Through all the hard work of advocacy and supporting the team and director, Les Bernal and others involved with “The Stop Predatory Gambling Foundation.”
We finally have WIN and movement toward slowing down the online sports betting venue of Fantasy Football and FanDuel! So much has come from the team of Les’s within Washington D.C. of hitting legislation hard to change the way they illegally advertise, offer, and prey on those who have gambling problems. So much so that ‘The New York Times’ has done an amazing article all about it.
I’ll leave that to Les Bernal to share the news with this announcement I got by Email Today and Share The Story from The NY Times…
Fantasy Sports Contests Are Illegal Gambling, New York Appeals Court Rules
A New York State appeals court on Thursday struck down most of a law that authorized fantasy sports in the state, dealing a setback to companies like FanDuel and DraftKings in one of their most lucrative markets.
The law, signed by Gov. Andrew M. Cuomo in August 2016, declared that fantasy sports did not constitute gambling and provided for consumer safeguards, minimum standards and the registration, regulation, and taxation of daily fantasy sports providers.
In October of that year, the law was challenged by four New York residents who said they had been harmed by gambling, including one woman, Jennifer White, whose father regularly patronized off-track betting facilities in Western New York while her mother was besieged by loan sharks and creditors.
Their lawsuit argued that the law carved out an illegal exemption to the State Constitution’s prohibition on gambling, which forbids the practice except for a few exceptions, including at a limited number of horse tracks and casinos.
Legalizing daily fantasy sports, the lawsuit argued, would require a constitutional amendment approved by New York State voters, not a simple statutory change signed by the governor.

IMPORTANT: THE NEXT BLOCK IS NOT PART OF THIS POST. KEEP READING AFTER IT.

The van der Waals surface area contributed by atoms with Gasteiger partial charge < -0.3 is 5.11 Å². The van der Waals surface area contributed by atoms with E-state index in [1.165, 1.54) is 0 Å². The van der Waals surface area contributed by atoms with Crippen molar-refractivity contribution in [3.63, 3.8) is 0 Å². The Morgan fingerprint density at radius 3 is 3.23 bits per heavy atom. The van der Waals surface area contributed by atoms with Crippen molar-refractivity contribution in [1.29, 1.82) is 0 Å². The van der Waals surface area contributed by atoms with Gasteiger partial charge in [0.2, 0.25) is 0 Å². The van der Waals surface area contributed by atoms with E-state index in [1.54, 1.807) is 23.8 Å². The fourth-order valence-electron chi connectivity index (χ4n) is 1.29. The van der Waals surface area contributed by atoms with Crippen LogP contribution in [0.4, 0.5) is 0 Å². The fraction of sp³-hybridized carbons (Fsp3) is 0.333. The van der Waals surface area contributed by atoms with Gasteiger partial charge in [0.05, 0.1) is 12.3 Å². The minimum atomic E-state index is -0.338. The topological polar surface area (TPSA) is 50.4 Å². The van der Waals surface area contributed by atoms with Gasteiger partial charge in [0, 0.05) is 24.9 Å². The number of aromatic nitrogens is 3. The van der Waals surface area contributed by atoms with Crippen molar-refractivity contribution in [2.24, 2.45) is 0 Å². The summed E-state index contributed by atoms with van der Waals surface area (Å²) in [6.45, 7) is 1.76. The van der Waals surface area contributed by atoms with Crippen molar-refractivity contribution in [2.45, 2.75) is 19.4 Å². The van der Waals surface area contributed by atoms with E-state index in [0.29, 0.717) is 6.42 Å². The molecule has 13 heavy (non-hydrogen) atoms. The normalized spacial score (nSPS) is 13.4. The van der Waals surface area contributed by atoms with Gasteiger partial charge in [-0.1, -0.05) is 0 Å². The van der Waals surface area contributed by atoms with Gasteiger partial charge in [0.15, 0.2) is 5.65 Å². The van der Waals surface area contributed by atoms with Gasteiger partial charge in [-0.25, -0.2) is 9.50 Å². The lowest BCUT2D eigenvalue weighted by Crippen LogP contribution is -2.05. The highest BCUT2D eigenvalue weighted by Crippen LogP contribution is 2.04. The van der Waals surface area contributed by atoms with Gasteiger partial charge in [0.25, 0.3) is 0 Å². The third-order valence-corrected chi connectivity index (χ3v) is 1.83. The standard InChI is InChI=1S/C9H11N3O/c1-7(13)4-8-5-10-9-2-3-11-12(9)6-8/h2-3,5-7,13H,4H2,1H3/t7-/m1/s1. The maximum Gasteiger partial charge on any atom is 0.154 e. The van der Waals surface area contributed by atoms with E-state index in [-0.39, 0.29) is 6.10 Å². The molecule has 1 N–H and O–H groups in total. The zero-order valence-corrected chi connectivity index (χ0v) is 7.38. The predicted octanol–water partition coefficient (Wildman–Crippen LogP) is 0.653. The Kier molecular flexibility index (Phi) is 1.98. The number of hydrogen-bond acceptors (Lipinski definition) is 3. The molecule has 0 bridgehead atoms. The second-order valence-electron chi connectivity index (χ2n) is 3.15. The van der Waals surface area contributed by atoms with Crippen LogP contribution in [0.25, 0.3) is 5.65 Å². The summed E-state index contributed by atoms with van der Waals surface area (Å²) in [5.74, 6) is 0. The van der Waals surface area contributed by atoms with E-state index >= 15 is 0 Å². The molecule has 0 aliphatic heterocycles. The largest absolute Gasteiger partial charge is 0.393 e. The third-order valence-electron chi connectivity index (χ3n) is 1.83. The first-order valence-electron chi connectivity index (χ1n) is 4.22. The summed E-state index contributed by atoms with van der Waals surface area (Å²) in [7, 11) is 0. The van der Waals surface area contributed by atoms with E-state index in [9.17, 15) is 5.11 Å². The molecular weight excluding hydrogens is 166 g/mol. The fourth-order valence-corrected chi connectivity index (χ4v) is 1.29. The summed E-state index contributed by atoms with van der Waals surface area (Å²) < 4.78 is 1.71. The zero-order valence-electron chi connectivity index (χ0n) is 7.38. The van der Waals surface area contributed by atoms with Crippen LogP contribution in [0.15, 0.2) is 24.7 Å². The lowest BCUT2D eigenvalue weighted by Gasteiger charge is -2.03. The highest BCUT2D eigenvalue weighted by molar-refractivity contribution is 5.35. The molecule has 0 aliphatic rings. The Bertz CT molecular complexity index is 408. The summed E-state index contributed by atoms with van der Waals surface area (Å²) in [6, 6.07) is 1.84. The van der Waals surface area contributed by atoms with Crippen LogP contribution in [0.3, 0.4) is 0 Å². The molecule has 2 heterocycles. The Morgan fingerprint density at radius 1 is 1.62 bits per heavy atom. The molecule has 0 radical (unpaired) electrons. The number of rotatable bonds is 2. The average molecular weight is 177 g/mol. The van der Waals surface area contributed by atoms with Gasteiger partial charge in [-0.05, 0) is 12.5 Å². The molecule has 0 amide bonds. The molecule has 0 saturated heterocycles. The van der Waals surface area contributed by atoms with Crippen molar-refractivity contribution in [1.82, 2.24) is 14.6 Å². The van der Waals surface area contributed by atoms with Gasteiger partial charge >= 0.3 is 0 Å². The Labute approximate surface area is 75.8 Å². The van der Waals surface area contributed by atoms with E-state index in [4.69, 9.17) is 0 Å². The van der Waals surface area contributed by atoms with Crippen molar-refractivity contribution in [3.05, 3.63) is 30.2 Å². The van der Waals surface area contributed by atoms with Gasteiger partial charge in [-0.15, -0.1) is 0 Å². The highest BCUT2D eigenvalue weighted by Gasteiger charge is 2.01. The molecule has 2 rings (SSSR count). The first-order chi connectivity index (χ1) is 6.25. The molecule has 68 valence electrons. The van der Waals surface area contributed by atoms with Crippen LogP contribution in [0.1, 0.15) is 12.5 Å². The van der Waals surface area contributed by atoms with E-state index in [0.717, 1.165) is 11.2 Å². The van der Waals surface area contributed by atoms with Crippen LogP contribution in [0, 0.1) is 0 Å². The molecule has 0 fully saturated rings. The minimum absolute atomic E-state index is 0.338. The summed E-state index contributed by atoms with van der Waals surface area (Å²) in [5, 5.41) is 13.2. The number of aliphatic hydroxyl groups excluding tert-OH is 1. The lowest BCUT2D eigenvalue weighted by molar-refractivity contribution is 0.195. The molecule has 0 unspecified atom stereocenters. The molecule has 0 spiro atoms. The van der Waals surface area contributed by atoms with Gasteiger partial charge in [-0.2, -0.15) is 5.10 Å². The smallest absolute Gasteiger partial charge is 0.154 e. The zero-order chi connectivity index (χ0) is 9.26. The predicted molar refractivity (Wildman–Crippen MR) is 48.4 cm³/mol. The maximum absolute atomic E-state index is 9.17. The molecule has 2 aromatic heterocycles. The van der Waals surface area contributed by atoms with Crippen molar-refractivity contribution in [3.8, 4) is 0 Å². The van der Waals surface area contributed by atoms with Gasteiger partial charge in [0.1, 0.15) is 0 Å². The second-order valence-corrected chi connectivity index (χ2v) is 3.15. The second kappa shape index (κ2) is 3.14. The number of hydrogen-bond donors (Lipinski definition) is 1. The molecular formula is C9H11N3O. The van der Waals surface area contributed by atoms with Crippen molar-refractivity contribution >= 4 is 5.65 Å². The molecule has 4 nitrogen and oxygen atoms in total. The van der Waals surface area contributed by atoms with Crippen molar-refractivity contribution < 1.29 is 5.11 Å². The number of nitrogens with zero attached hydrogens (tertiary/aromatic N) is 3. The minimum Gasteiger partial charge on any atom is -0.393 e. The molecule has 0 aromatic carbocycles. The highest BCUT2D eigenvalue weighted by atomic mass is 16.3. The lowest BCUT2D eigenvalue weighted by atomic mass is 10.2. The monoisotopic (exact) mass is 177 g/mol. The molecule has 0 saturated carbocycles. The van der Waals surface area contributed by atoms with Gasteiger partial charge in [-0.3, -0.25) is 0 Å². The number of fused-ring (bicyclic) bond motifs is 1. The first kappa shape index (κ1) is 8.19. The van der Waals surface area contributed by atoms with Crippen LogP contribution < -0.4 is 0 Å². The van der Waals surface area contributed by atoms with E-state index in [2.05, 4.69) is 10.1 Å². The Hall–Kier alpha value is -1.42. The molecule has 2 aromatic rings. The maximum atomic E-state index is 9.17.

In 2018, Acting Justice Gerald W. Connolly of Albany County Supreme Court agreed with part of the lawsuit, holding that the law, to the extent that it authorized daily fantasy sports, violated the Constitution’s ban on gambling. At the same time, the court found that the Legislature had acted properly when it exempted daily fantasy sports from the penal code.
“On Thursday, the New York Supreme Court’s Appellate Division delivered a stronger ruling for the law’s opponents, finding both that the law was unconstitutional and that daily fantasy sports could not be exempted from the penal code.”
The ruling was based on the court’s finding that, while daily fantasy sports require skill, they also involve a degree of chance — such as whether a player might have an injury or illness or be affected by bad weather or poor officiating.
Cornelius D. Murray, who represents the four New Yorkers who brought the lawsuit, said he was pleased with the decision.
“As of today,” he said, “the legislation purporting to legalize daily fantasy sports is unconstitutional, so the penal law prohibiting it remains on the books.”
The office of the state attorney general, Letitia James, said it was reviewing the ruling and had no further comment. The governor’s office did not respond to requests for comment.
FanDuel said in a statement, “We expect that there will be an appeal and we’ll be able to continue to offer contests while that appeal is decided.”
DraftKings also issued a statement saying that “the legislative action authorizing fantasy sports in New York was constitutional and in the best interests of taxpayers and fantasy sports fans.”
Robert S. Rosborough IV, a partner at Whiteman Osterman & Hanna who specializes in appellate litigation and who has followed the case, said the final determination on the law’s constitutionality was likely to be made by the state’s highest court, the Court of Appeals. Until then, he said, customers will still be able to play daily fantasy sports in New York.
“The games can continue while the state appeals, but the future is certainly in flux after this ruling,” Mr. Rosborough said.
The Fantasy Sports & Gaming Association, an industry group, estimates that 59 million people played fantasy sports in the United States and Canada in 2017 — more than double the 27 million who played in 2009. Two out of three were men, their average age was 32, and each user spent an average of $653 annually on the sites.
DraftKings and FanDuel, which operate in 43 states, including New York, together accounted for almost all of the $390 million in revenue generated by daily fantasy sports in 2019, according to Chris Krafcik, a managing director at Eilers & Krejcik Gaming, a research and consulting firm.
New York, with its large, sports-crazed and relatively wealthy population, is easily one of the three largest daily fantasy sports markets in the United States, alongside California and Texas, Mr. Krafcik said.